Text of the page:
• Reuters


Many of the wealthy Thais who come to investment manager Charles Blocker have a question for the generals who seized control of the country in a military coup last week: What took you so long?

After months of turmoil and government paralysis, the rich individuals and companies that Blocker works with welcome anything that might get the machinery of state turning again.

“It’s business as usual,” said Blocker, head of boutique investment firm Invision Capital Partners in Thailand, where the company manages some $140 million of cash from individual investors and family offices.

“They are continuing to re-invest in their businesses within Thailand, whether that is in real estate, the food business, semiconductors, or tier 1 or tier 2 auto parts supplies,” he added.

“This coup was inevitable and a lot of people are saying, ‘I wish they could have done it in February. Why drag it on for four more months?’ “

That sense of relief was fairly widespread Friday, when Thailand’s stock market fell less than 1 percent — more a mild selloff than a scramble for the exits.

The chief of Thailand’s army, Gen. Prayuth Chan-ocha, said he was taking over to restore order and push through reforms to end a six-month struggle for power between supporters of ousted former Prime Minister Thaksin Shinawatra and opponents backed by the royalist establishment.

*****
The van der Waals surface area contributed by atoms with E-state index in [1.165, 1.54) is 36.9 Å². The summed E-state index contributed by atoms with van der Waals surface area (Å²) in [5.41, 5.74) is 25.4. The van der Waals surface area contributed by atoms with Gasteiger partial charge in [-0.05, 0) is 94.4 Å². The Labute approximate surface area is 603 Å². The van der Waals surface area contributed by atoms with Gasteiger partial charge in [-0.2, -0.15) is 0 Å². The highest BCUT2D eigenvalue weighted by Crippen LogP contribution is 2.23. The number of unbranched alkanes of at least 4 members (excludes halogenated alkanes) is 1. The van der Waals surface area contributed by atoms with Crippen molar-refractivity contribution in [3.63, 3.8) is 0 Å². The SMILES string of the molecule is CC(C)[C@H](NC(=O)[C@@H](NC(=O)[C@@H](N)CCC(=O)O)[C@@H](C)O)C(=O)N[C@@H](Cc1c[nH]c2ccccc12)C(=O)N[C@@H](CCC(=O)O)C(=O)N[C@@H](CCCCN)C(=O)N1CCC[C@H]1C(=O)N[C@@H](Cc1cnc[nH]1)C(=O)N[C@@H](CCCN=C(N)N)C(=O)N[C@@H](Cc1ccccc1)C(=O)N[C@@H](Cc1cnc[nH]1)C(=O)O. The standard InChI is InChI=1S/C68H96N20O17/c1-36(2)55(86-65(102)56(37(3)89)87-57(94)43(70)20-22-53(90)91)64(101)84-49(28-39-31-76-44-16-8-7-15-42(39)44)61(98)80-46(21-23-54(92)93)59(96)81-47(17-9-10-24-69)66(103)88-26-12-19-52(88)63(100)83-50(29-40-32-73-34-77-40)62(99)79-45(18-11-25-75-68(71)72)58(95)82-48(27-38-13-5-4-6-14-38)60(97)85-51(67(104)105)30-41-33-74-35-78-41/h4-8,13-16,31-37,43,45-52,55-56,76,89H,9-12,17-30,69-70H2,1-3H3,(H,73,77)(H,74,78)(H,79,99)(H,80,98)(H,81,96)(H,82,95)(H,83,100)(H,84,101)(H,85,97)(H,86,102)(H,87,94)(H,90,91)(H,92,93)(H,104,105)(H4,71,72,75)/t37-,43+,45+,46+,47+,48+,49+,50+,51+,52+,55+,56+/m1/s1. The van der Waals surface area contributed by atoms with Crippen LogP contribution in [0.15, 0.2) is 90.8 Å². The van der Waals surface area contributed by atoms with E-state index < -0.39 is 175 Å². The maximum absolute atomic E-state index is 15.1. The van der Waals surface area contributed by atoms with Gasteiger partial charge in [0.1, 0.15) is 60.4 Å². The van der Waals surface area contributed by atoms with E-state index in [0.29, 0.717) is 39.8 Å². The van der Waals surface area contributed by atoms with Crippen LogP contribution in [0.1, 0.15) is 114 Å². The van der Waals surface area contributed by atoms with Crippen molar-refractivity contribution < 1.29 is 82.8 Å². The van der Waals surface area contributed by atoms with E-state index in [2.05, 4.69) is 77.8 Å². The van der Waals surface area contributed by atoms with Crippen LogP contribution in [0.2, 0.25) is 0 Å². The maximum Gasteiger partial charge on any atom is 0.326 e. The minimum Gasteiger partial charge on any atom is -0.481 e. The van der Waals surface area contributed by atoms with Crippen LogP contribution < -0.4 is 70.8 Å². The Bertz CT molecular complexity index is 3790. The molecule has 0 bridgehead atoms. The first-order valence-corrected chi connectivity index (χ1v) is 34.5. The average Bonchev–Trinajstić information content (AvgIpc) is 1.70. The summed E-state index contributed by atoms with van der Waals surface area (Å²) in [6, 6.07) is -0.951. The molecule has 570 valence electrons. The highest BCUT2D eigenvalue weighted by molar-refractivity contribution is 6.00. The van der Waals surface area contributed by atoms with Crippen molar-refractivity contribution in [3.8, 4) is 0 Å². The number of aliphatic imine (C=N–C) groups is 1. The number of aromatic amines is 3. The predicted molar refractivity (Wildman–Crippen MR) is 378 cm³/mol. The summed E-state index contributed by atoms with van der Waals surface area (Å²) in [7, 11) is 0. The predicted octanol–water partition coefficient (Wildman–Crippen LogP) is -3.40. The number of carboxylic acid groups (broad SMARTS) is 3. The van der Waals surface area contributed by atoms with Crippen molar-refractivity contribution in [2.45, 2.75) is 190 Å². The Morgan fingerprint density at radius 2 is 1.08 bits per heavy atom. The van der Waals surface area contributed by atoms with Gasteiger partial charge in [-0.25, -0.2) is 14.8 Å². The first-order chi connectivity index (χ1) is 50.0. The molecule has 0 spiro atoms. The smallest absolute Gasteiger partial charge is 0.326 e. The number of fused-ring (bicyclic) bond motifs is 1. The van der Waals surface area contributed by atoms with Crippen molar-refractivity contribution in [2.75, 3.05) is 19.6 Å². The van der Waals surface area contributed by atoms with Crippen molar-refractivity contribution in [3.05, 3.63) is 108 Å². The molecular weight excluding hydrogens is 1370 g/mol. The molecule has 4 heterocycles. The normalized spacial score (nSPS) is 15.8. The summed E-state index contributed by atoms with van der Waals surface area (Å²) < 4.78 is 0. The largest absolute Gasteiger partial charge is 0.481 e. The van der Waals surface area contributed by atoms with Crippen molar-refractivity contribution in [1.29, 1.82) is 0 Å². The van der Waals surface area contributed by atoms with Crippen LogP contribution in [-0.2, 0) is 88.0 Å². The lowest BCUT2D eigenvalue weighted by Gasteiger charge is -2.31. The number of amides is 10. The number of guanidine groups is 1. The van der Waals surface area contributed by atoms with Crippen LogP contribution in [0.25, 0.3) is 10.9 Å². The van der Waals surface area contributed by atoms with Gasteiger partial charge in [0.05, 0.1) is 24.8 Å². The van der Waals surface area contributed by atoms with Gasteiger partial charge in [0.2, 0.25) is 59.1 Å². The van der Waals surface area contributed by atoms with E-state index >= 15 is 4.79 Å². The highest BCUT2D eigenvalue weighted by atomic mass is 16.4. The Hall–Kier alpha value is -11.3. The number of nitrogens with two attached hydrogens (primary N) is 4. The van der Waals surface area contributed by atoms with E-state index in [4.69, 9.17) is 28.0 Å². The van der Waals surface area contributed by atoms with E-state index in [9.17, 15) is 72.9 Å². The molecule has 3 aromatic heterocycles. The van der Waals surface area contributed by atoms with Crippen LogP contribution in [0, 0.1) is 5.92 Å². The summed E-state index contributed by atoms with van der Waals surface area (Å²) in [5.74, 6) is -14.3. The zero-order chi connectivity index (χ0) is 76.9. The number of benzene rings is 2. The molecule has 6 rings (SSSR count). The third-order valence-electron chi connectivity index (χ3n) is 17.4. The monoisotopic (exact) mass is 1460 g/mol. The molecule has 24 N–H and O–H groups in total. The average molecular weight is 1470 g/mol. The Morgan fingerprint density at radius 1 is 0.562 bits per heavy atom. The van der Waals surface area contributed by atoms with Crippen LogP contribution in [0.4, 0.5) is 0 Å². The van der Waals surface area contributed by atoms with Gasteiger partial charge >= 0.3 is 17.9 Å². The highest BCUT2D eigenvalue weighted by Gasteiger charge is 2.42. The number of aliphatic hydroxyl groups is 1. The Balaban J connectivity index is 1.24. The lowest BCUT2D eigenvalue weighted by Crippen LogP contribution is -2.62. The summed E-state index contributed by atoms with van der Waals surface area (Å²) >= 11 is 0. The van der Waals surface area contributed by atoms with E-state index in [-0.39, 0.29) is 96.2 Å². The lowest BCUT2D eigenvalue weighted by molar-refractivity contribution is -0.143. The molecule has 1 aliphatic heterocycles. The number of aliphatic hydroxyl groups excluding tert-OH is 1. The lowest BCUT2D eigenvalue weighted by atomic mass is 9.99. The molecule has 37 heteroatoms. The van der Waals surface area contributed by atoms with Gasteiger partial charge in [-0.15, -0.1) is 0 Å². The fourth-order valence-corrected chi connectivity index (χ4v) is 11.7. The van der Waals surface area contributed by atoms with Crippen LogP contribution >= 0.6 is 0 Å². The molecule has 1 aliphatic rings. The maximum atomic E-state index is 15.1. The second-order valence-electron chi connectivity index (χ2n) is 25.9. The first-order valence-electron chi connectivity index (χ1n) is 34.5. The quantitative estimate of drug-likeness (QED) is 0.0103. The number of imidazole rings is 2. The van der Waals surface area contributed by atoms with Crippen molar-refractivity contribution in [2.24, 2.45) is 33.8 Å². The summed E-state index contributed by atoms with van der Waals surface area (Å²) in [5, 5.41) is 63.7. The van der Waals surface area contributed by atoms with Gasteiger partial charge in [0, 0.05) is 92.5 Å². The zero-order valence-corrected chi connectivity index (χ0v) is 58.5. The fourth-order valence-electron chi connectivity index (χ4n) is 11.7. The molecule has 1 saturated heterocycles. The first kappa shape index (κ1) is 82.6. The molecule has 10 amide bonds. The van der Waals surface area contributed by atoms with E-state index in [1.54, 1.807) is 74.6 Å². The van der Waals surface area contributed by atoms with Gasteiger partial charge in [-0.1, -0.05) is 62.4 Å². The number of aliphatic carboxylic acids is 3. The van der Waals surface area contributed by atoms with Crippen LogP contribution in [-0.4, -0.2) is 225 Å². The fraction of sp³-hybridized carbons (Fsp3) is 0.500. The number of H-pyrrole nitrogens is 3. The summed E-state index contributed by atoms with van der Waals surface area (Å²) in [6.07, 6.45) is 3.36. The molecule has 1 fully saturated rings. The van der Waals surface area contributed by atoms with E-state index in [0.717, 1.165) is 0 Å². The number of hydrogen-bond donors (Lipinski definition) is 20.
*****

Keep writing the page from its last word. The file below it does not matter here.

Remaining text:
“Thailand is now approaching the end game of the political crisis,” analysts at ANZ wrote in a note to clients.

Thai investors have been here before. The country has seen 18 previous successful or attempted coups since it became a constitutional monarchy in 1932, most recently when the populist Thaksin was deposed in 2006.

“Military rule could paradoxically offer a limited stability, allowing civilian leaders time to find peaceful reconciliation and reducing the threat of violent disruptions to economic activity,” wrote Citi strategist Siddharth Mathur.

Rich Thais appeared to share that confidence. “It’s business as usual. We were selling yesterday and we are selling today,” said Deepa Chatrath, general manager for Southeast Asia at Swiss luxury brand watchmaker Patek Philippe.

“Sentiment in the market is not affected at all,” she said. A Patek Philippe watch can cost between $25,000 and $500,000 in Thailand.

And while not everyone is quite so sanguine as Blocker and his clients, partly because of memories of policy missteps by the lackluster junta that ran the country after the 2006 coup, the view of most onshore investors seems to be that this time will be different. Many are optimistic that the military will help break the logjam that had seen much of the business of government grind to a halt since protests against a pro-Thaksin administration began in November.

“It’s a soft coup, a coup with a condom,” said Blocker. “It’s a coup that’s trying to help the young adults to install a prime minister.”

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